Do estate and letting agencies still need a high street presence?
The question of whether physical estate and letting agency branches will still be relevant in the future is constantly debated, with the needs of both tenants and landlords to put into the equation - and the opportunities presented by remote working have only amplified the debate, as Dawsons has discovered.
"Will physical branches continue to play a role in the future? There are probably a mixture of answers, depending on where you are, what your brand has meant, and how you've placed yourself in the market locally or regionally at least," says Ricky Purdy, Director of Residential Lettings at Dawsons. "High streets are a changing environment, more so in the last 12 months than ever before."
The necessity of high street branches has been questioned since lettings started to digitise its processes and build a stronger online presence to interact with landlords and tenants - and the debate only becomes more relevant as we edge towards a virtual future in the industry.
In support of a high street estate agency branch
At South Wales-based Dawsons estate and letting agency, choosing to invest in branches was originally a well-considered decision based on in-depth research. "The reasons and the conveniences for a branch location was as much for the landlord as it was for the tenant," says Ricky.
"We did lots of research and questionnaires and surveys, and a number of really recognised industry polls and brands taught us that landlords like the convenience of their tenants being able to pop into their agency and have a problem dealt with as much as they wanted to pop in themselves."
The impact of remote working
This research led to the agency having a strong high street presence, which meant a lot of change when the first lockdown struck. "That was one of the big points to adapt during the pandemic - how we communicate across our branch network, how we distribute work, how we distribute elements of a person's task, working from home versus working in an office," says Ricky. "All of that was key."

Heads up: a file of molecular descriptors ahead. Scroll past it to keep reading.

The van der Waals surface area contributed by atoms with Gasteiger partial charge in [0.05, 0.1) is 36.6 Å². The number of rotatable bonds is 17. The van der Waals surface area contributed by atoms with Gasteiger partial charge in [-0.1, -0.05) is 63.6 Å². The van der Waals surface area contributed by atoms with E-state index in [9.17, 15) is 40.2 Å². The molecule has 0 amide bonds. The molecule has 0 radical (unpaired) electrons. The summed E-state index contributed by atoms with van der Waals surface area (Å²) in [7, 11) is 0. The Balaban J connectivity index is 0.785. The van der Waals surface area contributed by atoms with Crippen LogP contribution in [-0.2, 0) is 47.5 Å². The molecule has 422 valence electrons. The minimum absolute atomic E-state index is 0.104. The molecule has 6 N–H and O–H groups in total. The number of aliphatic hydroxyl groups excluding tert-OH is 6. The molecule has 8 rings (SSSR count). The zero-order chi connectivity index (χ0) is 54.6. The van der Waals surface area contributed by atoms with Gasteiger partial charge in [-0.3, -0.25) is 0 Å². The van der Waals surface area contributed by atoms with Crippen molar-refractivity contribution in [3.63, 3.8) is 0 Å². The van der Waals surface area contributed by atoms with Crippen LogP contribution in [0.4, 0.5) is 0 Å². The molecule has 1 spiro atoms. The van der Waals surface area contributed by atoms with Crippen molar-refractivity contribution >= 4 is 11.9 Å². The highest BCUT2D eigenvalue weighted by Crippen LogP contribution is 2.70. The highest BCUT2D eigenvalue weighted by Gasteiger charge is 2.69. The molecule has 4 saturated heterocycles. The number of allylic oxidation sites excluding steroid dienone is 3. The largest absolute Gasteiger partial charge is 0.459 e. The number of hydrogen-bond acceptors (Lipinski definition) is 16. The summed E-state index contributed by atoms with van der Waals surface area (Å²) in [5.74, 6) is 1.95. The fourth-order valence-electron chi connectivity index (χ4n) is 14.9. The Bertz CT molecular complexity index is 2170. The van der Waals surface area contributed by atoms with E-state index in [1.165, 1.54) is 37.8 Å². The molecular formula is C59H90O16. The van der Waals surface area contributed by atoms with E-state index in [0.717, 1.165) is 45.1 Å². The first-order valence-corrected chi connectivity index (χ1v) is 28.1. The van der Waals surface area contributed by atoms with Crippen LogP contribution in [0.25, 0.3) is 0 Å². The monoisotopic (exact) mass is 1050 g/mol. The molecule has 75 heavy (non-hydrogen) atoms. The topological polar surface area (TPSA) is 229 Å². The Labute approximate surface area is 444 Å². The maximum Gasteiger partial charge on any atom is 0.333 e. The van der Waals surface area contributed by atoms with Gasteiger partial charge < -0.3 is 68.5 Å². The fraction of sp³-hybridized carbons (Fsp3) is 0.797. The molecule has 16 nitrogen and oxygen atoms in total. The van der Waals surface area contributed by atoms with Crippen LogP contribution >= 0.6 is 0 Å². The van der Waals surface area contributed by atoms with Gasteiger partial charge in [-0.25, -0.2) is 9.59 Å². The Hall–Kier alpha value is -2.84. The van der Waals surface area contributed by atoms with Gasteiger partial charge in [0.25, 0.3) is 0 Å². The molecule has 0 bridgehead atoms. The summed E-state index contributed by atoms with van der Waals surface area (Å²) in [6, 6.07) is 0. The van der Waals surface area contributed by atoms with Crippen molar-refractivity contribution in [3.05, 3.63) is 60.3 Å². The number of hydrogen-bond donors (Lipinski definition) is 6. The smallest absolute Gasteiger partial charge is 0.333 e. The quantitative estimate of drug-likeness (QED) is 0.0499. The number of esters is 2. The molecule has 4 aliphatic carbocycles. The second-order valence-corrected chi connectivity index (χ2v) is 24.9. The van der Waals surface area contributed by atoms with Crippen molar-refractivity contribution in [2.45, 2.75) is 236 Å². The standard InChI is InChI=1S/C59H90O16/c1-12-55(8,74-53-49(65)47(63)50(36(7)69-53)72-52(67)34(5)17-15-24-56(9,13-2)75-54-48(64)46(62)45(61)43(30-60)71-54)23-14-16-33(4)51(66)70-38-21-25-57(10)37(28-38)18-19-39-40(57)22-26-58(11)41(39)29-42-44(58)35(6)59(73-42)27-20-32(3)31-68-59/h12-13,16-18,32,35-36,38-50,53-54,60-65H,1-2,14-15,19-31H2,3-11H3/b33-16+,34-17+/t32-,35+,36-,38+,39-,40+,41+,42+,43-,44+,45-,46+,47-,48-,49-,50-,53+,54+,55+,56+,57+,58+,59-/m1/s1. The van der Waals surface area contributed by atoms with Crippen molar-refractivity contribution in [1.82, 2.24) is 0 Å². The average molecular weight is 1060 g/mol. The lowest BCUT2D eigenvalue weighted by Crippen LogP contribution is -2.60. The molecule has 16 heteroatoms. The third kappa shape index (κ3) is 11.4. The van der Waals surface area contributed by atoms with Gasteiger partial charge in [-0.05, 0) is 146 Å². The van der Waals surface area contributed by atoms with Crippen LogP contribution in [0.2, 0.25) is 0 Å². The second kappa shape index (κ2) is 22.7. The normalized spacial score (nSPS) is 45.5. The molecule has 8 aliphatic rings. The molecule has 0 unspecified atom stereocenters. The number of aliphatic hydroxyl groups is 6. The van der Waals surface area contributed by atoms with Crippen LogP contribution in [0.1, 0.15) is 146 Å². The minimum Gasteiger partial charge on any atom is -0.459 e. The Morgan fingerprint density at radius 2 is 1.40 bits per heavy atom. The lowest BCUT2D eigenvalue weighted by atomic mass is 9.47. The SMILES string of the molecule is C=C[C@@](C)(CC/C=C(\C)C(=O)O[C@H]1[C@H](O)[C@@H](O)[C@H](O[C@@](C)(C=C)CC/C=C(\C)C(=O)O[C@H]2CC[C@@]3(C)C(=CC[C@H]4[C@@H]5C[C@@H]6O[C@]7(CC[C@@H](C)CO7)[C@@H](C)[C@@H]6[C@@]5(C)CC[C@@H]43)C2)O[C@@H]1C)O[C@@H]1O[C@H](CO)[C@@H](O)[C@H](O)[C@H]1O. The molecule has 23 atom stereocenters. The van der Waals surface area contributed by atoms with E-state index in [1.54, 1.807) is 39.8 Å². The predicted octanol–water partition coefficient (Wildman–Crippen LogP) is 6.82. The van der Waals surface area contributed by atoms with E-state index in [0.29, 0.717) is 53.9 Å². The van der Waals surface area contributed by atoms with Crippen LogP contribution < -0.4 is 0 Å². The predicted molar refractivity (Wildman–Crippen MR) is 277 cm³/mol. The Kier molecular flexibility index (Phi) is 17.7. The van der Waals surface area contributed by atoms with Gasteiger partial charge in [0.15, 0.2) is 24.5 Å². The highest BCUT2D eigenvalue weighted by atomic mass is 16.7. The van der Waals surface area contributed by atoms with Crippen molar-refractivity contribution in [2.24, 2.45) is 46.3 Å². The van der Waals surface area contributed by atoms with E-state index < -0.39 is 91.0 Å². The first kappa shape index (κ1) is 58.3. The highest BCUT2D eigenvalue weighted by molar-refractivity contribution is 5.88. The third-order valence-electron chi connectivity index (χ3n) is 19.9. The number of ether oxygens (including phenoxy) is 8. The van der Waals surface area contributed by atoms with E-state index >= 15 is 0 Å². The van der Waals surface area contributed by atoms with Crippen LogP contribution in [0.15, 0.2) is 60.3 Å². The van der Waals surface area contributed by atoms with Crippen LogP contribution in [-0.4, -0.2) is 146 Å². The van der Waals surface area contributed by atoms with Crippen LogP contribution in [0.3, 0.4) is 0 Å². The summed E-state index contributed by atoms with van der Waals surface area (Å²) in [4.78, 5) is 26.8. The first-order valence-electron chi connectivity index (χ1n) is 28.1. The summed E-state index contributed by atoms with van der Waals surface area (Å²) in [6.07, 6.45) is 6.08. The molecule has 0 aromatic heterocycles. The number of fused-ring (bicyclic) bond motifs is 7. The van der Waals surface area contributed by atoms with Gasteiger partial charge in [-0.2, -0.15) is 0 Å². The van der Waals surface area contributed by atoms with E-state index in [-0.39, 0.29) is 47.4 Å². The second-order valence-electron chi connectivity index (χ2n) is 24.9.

There were many aspects of working from home that the agency has since chosen to keep, as remote working has equated to a more efficient business in some areas. "There were structures put in place that we are now choosing to maintain, rather than reverting back to what was the case pre-COVID. Now we appreciate what's done differently and we're better for it."
The future of the agency branch
But does the fact that remote working has highlighted many best practices mean that branches become irrelevant? The agency's research into the necessity of branches was all conducted pre-pandemic. The world is no longer the same, and that must be taken into account. A hybrid form of working, with both virtual and physical environments, is one such option touted as being the future of work, for example, and Ricky takes that a step further in suggesting how branches could be managed, with a system of hubs.
"If we had our time again, would that be different?" asks Ricky. "It might well be and we may need to adapt the office. Maybe we move over the years towards hubs, for want of a better phrase. Rather than work in offices, have a centralised administration or a property management department.
"Will our offices change location wise? I would say not for the foreseeable. But how we utilise them and who we put into each of our branches? I think that already has changed and will continue to in organic terms over the next one or two years."
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